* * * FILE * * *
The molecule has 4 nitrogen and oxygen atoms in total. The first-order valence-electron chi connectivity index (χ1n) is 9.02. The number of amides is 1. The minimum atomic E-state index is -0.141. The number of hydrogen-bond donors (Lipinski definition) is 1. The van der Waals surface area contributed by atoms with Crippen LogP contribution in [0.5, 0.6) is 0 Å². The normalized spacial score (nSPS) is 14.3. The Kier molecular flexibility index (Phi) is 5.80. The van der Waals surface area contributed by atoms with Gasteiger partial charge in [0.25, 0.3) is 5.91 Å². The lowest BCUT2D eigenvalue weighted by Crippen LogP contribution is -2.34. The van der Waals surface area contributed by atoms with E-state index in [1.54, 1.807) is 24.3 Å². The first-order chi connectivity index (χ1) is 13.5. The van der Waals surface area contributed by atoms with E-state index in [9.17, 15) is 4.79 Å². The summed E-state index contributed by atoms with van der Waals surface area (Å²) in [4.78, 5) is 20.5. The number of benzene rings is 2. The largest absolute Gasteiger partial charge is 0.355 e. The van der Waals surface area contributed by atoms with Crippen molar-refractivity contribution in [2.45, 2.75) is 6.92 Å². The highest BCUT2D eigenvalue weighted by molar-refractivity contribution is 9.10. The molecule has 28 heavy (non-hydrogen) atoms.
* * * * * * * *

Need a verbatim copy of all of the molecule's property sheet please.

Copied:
The molecule has 4 nitrogen and oxygen atoms in total. The first-order valence-electron chi connectivity index (χ1n) is 9.02. The number of amides is 1. The minimum atomic E-state index is -0.141. The number of hydrogen-bond donors (Lipinski definition) is 1. The van der Waals surface area contributed by atoms with Crippen LogP contribution in [0.5, 0.6) is 0 Å². The normalized spacial score (nSPS) is 14.3. The Kier molecular flexibility index (Phi) is 5.80. The van der Waals surface area contributed by atoms with Gasteiger partial charge in [0.25, 0.3) is 5.91 Å². The lowest BCUT2D eigenvalue weighted by Crippen LogP contribution is -2.34. The van der Waals surface area contributed by atoms with E-state index in [1.54, 1.807) is 24.3 Å². The first-order chi connectivity index (χ1) is 13.5. The van der Waals surface area contributed by atoms with E-state index in [9.17, 15) is 4.79 Å². The summed E-state index contributed by atoms with van der Waals surface area (Å²) in [4.78, 5) is 20.5. The number of benzene rings is 2. The largest absolute Gasteiger partial charge is 0.355 e. The van der Waals surface area contributed by atoms with Crippen molar-refractivity contribution in [2.45, 2.75) is 6.92 Å². The highest BCUT2D eigenvalue weighted by molar-refractivity contribution is 9.10. The molecule has 28 heavy (non-hydrogen) atoms.